Alan Kelly: @labour’s unpopular populist? (From @broadsheet_ie)

DSMooney_Bio_PicThis was my first column for

“There’s no Labour problem that Ken (Livingstone) can’t make worse.”

This was Alan Johnson’s response to the former London Mayor’s latest unwelcome intervention in a UK Labour row.

Substitute the name “Alan Kelly” for “Ken Livingstone” and Johnson’s axiom could just be as applicable here.

Perhaps it’s his pugnacious ‘I tell it like it is’ style, but Alan Kelly has come to be personally identified with two of the last government’s biggest political failures: Irish Water to the housing crisis, not to mention his “power is a drug… it suits me” interview or his penchant for adding to his own party’s travails.

While Kelly’s supporters can argue that he inherited the policy messes that were Irish water and housing/homelessness, he knew what he was getting into and still decided that the best approach was the one he adopted: the unpopular populist.

So, why is the Labour party giving even the slightest consideration to making Kelly its next leader?

The sad reality for Ireland’s oldest political party is that the choices facing it are severely limited. While it can opt for the safe pair of hands that it is Brendan Howlin, Howlin comes a lot of baggage, not least over 20 years as a political insider, even when Labour was in opposition, Howlin managed to hold office as Leas Ceann Comhairle 2007 – 2011.

Sean Sherlock may seem, in contrast, like a more likeable and fresher option, indeed the 400+ people who replied to my Twitter poll rated him much higher than Kelly, but that very freshness that may be his biggest weakness. Sherlock has never been seriously tested and does he possess the gravitas or presence to carve out a niche for Labour against so many bigger opposition beasts? The same questions hang over Jan O’Sullivan.

So does Labour have to take another look at Kelly?

It’s the question Labour TDs will be asking themselves over the coming days and – depending on their decision – it may be the question that party members will have to wrestle with thereafter, if Kelly’s nomination can get past the parliamentary party.

Given that Kelly secured over 50% of the vote when he won the Deputy Leadership back in July 2014, the parliamentary party would be unwise to deny members the right to have the final say.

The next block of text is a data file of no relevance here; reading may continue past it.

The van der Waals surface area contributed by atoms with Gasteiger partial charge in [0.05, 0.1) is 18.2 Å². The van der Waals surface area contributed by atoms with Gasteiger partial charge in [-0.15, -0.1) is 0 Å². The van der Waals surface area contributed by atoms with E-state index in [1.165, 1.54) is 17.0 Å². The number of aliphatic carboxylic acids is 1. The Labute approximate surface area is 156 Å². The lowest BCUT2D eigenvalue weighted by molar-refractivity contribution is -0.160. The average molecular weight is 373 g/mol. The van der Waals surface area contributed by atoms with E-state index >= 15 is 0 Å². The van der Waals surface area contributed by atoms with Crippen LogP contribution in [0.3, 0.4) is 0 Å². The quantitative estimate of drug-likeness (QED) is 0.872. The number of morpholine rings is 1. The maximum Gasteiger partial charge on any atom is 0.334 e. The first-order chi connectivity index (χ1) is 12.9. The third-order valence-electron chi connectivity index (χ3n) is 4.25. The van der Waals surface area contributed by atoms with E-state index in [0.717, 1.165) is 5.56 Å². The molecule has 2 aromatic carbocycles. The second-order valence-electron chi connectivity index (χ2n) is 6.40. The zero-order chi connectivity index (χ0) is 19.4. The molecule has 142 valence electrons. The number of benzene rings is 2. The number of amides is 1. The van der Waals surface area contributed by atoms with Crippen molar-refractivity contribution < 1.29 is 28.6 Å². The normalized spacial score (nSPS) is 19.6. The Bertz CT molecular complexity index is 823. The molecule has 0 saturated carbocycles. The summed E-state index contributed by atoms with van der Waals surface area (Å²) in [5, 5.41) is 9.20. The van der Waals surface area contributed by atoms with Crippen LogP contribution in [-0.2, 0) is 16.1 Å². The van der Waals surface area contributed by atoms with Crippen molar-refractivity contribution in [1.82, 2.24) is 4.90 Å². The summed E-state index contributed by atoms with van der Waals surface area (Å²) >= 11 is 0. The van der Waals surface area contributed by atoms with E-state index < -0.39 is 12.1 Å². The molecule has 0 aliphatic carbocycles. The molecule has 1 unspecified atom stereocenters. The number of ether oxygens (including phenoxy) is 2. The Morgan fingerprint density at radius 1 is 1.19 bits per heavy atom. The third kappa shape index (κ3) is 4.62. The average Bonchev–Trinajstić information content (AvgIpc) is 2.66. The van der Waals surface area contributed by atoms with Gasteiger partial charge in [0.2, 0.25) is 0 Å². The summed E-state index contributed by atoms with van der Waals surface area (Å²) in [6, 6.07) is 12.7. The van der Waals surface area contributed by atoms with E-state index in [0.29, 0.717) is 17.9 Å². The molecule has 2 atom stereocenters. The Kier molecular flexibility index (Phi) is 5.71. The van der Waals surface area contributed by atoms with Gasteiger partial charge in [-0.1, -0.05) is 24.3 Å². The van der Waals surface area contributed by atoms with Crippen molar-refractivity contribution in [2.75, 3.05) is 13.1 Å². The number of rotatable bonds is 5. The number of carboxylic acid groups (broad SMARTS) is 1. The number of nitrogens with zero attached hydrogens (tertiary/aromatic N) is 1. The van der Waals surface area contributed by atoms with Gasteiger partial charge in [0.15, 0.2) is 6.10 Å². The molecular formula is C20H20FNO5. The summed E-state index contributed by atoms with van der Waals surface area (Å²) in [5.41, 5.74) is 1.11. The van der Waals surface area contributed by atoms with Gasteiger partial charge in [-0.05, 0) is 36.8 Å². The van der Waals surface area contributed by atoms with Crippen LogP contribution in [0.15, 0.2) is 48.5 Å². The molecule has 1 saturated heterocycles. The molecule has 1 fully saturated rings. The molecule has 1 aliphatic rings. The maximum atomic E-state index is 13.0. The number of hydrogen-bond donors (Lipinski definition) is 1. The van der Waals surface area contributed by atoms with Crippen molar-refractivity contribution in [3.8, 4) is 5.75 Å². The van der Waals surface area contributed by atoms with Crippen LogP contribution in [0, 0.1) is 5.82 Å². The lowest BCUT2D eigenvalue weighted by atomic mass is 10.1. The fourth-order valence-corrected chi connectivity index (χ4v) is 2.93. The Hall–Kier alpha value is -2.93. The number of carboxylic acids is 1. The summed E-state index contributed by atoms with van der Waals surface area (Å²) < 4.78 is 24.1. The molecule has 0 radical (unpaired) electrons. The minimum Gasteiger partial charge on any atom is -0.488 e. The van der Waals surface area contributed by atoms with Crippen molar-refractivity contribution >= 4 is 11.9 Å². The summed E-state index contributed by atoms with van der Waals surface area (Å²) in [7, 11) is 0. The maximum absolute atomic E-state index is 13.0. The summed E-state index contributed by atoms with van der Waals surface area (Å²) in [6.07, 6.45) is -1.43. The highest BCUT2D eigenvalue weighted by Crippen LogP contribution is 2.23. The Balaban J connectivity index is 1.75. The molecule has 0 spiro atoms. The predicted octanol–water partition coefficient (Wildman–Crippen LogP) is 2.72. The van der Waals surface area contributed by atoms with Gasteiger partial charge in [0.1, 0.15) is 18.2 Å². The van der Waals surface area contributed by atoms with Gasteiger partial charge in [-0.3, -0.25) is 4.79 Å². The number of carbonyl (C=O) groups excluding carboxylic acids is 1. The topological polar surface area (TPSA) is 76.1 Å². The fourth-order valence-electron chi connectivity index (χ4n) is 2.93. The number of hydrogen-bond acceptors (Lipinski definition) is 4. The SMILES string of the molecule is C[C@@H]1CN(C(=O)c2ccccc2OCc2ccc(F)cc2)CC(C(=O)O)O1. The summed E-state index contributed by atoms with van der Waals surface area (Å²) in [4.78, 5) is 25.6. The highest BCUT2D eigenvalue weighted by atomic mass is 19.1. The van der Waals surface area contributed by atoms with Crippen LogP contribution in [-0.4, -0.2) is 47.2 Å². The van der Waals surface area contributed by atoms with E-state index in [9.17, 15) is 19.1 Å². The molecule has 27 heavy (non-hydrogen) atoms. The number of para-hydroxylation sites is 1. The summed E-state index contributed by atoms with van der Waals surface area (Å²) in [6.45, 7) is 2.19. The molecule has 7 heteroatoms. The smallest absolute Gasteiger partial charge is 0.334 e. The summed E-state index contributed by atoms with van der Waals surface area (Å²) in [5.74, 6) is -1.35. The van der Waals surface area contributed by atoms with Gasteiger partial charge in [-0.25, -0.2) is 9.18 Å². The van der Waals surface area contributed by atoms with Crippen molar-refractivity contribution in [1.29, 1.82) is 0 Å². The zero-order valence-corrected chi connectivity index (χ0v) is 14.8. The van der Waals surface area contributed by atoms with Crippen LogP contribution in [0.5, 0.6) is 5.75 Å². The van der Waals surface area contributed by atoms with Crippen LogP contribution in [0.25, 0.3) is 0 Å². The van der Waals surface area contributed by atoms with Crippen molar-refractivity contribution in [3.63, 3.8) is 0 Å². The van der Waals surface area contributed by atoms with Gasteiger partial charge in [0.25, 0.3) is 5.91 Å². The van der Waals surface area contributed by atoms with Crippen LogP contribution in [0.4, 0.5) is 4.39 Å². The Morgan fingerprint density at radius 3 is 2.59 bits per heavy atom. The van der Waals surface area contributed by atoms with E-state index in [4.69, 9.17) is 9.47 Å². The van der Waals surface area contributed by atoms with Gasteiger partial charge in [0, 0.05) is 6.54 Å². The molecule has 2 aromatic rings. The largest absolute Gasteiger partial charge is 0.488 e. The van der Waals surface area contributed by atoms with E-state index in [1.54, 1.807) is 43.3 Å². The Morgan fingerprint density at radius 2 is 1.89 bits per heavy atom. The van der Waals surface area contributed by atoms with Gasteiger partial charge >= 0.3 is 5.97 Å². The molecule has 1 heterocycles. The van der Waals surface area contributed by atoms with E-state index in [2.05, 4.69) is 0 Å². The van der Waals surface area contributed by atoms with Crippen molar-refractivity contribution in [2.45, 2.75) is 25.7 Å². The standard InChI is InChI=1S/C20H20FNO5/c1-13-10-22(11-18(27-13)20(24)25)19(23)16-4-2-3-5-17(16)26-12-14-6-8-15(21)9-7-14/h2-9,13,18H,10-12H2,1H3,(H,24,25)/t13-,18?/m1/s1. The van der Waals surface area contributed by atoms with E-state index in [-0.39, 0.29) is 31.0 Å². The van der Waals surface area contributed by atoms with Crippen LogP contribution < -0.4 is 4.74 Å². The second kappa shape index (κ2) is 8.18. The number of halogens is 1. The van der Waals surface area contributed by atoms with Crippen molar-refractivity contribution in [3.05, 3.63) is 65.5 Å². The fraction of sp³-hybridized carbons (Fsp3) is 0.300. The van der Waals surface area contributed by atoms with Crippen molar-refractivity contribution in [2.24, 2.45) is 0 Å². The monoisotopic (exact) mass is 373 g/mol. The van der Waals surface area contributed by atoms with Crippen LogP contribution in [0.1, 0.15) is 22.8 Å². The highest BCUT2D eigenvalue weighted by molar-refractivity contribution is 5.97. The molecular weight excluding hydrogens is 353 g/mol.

To deny Kelly the right to run, in favour of a Howlin coronation, may look like a good idea on paper, but it is the last thing that a party – that is now closer to extinction than Fianna Fáil was back in early 2011 – should do.

Labour needs to reconnect itself with its members and supporters – finding a way to cut the membership out of deciding on who should lead the fightback, is no way to start that fightback.

If they handle it right Labour can benefit from having a leadership contest, with plenty of constituency hustings, where members get to grill those looking to lead them back from the wilderness.

Let Kelly run. Let him explain his record as deputy leader and his central role in the party’s demise and – most importantly – allow him the opportunity to show if there is something… anything… more to him than political ambition and hunger.

How much do we really know about Kelly, even after last Friday’s Late Late Show interview and his July 2015 Saturday Night with Miriam one?

No a lot, I suspect – well not anything substantive. There is more than a hint of the “rose without trace” about Kelly.

It is as if he arrived fully formed on the political scene back in 2007 when he became a Senator. His progress to the Cabinet table was fast-tracked thereafter in two-yearly steps: in 2009 he was elected to the European Parliament; in 2011 he returned from Europe to become a T.D. (managing to jump two steps in one bound by becoming a Minister of State within a month of becoming a T.D.), leading finally to his becoming deputy leader and Minister for the Environment in 2014.

Though his supporters may point to his less than flattering media coverage as a counter argument, to the outside observer Kelly has had a charmed political career to date. He has moved seamlessly up the political ranks and achieved senior ministerial office in the same time that it has taken others to manage to just make it on to the local Council (or not, in the case of yours truly).

Has that all been due to his drive and ambition alone? Perhaps it has – and as other pundits have observed, drive energy and ambition are in desperately short supply in the Labour party right now.

But so too is humility and the capacity to recognise just how far out of touch the Labour Party became with its voters under Gilmore Burton and Kelly. Are these traits readily associated with Kelly? That’s a matter the Labour party members will have to consider in the weeks ahead – if they are given the chance.


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